Your monetary support of Writeropolis Industries is much appreciated. Anything you pop into my tip jar goes straight back into the growth of the network. You may find yourself name-dropped in an episode of Raconteuse Radio if you do!
One of my favorite historical eras is the so-called Belle Époque era.
The Belle Époque or La Belle Époque (French: [bɛlepɔk]; French for “Beautiful Epoch”) is the term often given to a period of French and European history, usually dated to between 1871–80 and the outbreak of World War I in 1914. Occurring during the era of the Third French Republic, it was a period characterised by optimism, regional peace, economic prosperity, colonial expansion, and technological, scientific, and cultural innovations. In this era of France’s cultural and artistic climate (particularly within Paris), the arts markedly flourished, with numerous masterpieces of literature, music, theatre, and visual art gaining extensive recognition.Wikipedia
I think it appeals the most to me because of the advance of the arts, as noted above. Art nouveau is so pleasing to my eye. Something about the color schemes and prints that you see in paintings, and the curvature of the architecture and furniture isn’t something that you see often nowadays. It’s synonymous with Paris. Although everyone will tell you that Paris is a shitehole, it’s probably the only place that you can see it as part of the public consciousness.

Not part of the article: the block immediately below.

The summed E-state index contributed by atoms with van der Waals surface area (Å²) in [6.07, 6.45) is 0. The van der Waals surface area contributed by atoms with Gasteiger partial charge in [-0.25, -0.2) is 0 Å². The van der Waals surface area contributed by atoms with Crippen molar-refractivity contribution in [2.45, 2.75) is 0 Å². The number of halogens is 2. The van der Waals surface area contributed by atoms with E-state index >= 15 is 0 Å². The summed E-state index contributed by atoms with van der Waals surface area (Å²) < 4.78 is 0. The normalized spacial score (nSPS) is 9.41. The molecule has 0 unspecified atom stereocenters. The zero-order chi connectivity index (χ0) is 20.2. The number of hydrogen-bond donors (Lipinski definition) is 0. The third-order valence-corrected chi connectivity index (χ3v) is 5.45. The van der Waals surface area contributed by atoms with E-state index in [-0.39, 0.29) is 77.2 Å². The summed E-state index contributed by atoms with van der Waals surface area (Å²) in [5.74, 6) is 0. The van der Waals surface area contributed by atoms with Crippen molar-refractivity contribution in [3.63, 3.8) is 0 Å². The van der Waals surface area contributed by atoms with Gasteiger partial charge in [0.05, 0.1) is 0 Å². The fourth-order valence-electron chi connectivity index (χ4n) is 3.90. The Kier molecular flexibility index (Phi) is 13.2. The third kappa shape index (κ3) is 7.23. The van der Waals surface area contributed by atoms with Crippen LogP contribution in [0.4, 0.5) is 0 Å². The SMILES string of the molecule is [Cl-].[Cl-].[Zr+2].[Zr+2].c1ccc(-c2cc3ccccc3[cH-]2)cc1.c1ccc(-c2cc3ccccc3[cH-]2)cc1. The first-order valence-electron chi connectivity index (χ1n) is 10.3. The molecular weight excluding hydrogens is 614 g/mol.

Writers such as Guy de Maupassant, Émile Zola, Marcel Proust, Colette, André Gide, and Arthur Rimbaud may be some familiar names. Imagine being around when they published their work. Due to time, we think of their signature works as having been successful from the jump.
Then we do our research and realize a lot of their things died on the vine, or it didn’t land the way they or their publisher expected. They experienced rejection as much as the rest of us do nowadays, or they were known for their antics more than anything, or what have you. I’d love to see how the publishing world was back then for sure.
I think that’s why I love the Arts & Crafts movement as well because art is infectious. It traveled and remixed it and became something else.
Something about this picture makes me want to physically touch it. It reminds me of the wallpaper at the McHenry Mansion in Modesto. There’s something organic about it, even though it’s busy as all get out. There’s so much going on you don’t know where to look and somehow to my modern eye, it works.
I’d also find a way to get to the United States around that time. The Gilded Age took place around the same time, and I love the idea of the Four Hundred. I’d find the wherewithal to charm my way into one of their decadent parties.
On a political level, I’d love to see how everything was playing out. Again, we can do the deepest research dive about a time and a place but none of that hard work will give you an idea of the ground-level emotions unless you somehow come across material history like a journal or diary or something.
Level up your day with an often-imitated, never duplicated aural transmission from Raconteuse Radio!
This tiny — but mighty — podcast celebrates the oral delivery of the written word. My goal is to showcase and chat with emerging & established writers at all stages of their careers and probe the minds of unshakable industry folks to show us how to become published poets and authors.
Want to be featured? Submit your pitch!